R.B. FALLSTROM
Associated Press
ST. LOUIS - The second day of the NFL draft was a success for the St. Louis Rams before it even began.

The Rams used fifth-round picks to acquire two players who are expected to be major contributors, return man Dante Hall and defensive end James Hall. On Sunday, they traded their fourth-round pick to the Lions for a pair of fifth-rounders, including the one they sent to Detroit for James Hall, while focusing on roster depth.

"One way of looking at it is essentially we were able to get Dante Hall and James Hall for a fourth-round pick," coach Scott Linehan said. "That was a no-brainer.

"I feel real good about the direction we're going as far as our roster."

The Rams took Clemson center Dustin Fry with the 139th overall selection and Michigan State defensive tackle Clifton Ryan 15 picks later in the fifth, adding interior line depth on both sides of the ball.

St. Louis selected Georgia offensive tackle Ken Shackleford in the sixth round. With a pair of compensatory picks in the seventh, the Rams took Arkansas defensive tackle Keith Jackson and Wisconsin-Whitewater wide receiver Derek Stanley. Jackson is the son of former NFL tight end Keith Jackson.

The 6-2, 314-pound Fry's brawling style has been compared with that of Rams guard Richie Incognito. Linehan said his background as a former high school state wrestling champion gives him natural leverage.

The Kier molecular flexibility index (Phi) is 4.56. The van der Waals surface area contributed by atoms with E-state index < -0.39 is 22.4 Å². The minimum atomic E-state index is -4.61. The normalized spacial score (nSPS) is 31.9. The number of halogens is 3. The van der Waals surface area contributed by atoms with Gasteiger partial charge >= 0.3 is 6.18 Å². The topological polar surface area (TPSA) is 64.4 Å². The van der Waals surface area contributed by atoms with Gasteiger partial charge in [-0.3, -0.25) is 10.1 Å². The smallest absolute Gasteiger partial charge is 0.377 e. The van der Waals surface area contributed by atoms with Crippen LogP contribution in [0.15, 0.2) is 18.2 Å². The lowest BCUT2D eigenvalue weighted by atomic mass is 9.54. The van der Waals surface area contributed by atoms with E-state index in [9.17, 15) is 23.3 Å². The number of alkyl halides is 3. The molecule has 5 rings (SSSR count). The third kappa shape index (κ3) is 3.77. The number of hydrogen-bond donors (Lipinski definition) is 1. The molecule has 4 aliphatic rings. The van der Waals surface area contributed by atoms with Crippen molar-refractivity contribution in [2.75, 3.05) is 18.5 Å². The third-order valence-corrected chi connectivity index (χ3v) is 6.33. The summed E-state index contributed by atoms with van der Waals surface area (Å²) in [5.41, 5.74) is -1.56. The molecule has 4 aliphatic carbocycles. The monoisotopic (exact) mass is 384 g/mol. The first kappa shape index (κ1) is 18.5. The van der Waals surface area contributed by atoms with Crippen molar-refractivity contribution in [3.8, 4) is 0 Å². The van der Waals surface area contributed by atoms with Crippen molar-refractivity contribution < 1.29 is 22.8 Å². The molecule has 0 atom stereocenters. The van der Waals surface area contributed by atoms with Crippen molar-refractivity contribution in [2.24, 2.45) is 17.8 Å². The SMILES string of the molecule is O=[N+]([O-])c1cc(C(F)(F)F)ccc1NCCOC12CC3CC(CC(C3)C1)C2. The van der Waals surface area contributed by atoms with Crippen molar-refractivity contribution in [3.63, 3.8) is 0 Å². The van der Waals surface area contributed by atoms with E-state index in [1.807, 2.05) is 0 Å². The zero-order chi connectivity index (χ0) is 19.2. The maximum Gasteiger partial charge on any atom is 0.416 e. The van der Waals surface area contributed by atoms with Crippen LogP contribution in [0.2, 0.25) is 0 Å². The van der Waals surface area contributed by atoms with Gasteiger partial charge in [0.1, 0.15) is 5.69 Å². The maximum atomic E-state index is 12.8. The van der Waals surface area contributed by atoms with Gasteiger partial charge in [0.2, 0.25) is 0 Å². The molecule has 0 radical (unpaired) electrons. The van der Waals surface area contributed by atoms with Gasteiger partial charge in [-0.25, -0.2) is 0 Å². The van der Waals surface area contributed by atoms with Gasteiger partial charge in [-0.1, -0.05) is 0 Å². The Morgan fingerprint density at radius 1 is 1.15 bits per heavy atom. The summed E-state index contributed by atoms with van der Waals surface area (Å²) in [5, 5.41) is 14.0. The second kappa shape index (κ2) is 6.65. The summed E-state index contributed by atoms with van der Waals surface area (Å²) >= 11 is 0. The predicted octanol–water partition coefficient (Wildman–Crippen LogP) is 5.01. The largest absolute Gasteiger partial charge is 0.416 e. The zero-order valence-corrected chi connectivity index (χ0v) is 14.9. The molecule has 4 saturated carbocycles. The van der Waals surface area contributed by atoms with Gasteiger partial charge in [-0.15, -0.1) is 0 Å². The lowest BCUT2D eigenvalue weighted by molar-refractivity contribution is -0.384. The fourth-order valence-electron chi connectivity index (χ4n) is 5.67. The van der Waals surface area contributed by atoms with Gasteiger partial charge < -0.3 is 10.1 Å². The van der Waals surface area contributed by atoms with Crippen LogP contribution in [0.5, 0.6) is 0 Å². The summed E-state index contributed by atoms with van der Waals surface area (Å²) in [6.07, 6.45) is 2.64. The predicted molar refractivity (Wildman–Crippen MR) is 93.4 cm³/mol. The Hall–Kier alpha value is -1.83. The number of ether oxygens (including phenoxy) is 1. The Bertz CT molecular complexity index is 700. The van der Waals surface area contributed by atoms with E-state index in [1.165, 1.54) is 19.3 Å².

He was a three-year starter at Clemson, impressing the Rams at the Senior Bowl, the combine and in an extensive interview. The Rams' center job shapes up as a battle between Andy McCollum, who missed nearly all of last season with a knee injury, and Brett Romberg, but the team thinks Fry also can provide depth at guard.

"His claim to fame coming out of college was knockdowns and pancake blocks," Linehan said. "You've got to have a little nastiness in you do that.

"This guy likes to take it to another level and I don't mind those qualities, especially at that position."

Linehan leaned on new Rams assistant coach Mike Cox for the pick of Ryan, 6-2 and 310 pounds, later in the fifth.

"That's one of those extra tools you've got to utilize," Linehan said. "His background was very valuable."

One of Ryan's high school coaches in Saginaw, Mich., was former St. Louis standout Tony Van Zant, one of the city's best prospects ever, but whose college career at Missouri was derailed by a series of knee injuries. Ryan referred to him as "Touchdown Tony" Van Zant.

"I've seen his highlight tape," Ryan said. "He was real talented."

Linehan and Ryan talked at a pro workout for Michigan. Ryan had attended the workout to support some friends.

"I grew up with those guys and came out to support them," Ryan said. "At the same time I had an opportunity to meet NFL coaches and NFL scouts and give them a chance to know Cliff Ryan the person as well as the football player."

Missouri defensive Brian Smith, the school's career sack leader, was taken in the fourth round by the Jacksonville Jaguars. Smith, who had 7 1-2 sacks as a senior and 31 1/2 for his career, missed the second half of his senior season with a broken right hip.

"It's a dream come true," Smith said. "I'm ready to go right now."